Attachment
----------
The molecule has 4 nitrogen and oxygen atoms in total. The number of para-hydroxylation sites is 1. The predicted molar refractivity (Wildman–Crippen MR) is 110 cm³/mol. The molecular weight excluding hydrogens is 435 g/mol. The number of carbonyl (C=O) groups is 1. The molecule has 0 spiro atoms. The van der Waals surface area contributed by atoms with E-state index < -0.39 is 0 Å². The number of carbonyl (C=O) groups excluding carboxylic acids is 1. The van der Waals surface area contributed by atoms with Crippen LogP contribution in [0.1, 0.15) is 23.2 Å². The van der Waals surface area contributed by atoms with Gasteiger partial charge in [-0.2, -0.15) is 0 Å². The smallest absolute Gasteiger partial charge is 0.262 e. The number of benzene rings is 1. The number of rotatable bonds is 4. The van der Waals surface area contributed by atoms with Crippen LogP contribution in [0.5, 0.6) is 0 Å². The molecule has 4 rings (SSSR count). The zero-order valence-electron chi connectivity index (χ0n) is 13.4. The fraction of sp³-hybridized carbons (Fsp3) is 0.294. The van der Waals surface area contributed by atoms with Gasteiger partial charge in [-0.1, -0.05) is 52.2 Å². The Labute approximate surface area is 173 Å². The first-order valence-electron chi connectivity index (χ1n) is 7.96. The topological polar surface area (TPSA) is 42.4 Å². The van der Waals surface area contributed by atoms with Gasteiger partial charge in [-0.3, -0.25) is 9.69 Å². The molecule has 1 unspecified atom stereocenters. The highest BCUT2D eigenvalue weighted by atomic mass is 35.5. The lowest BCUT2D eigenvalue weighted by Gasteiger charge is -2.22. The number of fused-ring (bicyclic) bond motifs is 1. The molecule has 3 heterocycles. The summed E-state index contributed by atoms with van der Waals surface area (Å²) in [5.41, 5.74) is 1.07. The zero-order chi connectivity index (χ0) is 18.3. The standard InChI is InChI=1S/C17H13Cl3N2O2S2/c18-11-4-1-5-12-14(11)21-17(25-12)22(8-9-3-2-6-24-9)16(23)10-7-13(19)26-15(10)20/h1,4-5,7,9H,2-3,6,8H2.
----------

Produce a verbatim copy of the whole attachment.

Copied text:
The molecule has 4 nitrogen and oxygen atoms in total. The number of para-hydroxylation sites is 1. The predicted molar refractivity (Wildman–Crippen MR) is 110 cm³/mol. The molecular weight excluding hydrogens is 435 g/mol. The number of carbonyl (C=O) groups is 1. The molecule has 0 spiro atoms. The van der Waals surface area contributed by atoms with E-state index < -0.39 is 0 Å². The number of carbonyl (C=O) groups excluding carboxylic acids is 1. The van der Waals surface area contributed by atoms with Crippen LogP contribution in [0.1, 0.15) is 23.2 Å². The van der Waals surface area contributed by atoms with Gasteiger partial charge in [-0.2, -0.15) is 0 Å². The smallest absolute Gasteiger partial charge is 0.262 e. The number of benzene rings is 1. The number of rotatable bonds is 4. The van der Waals surface area contributed by atoms with Crippen LogP contribution in [0.5, 0.6) is 0 Å². The molecule has 4 rings (SSSR count). The zero-order valence-electron chi connectivity index (χ0n) is 13.4. The fraction of sp³-hybridized carbons (Fsp3) is 0.294. The van der Waals surface area contributed by atoms with Gasteiger partial charge in [-0.1, -0.05) is 52.2 Å². The Labute approximate surface area is 173 Å². The first-order valence-electron chi connectivity index (χ1n) is 7.96. The topological polar surface area (TPSA) is 42.4 Å². The van der Waals surface area contributed by atoms with Gasteiger partial charge in [-0.3, -0.25) is 9.69 Å². The molecule has 1 unspecified atom stereocenters. The highest BCUT2D eigenvalue weighted by atomic mass is 35.5. The lowest BCUT2D eigenvalue weighted by Gasteiger charge is -2.22. The number of fused-ring (bicyclic) bond motifs is 1. The molecule has 3 heterocycles. The summed E-state index contributed by atoms with van der Waals surface area (Å²) in [5.41, 5.74) is 1.07. The zero-order chi connectivity index (χ0) is 18.3. The standard InChI is InChI=1S/C17H13Cl3N2O2S2/c18-11-4-1-5-12-14(11)21-17(25-12)22(8-9-3-2-6-24-9)16(23)10-7-13(19)26-15(10)20/h1,4-5,7,9H,2-3,6,8H2.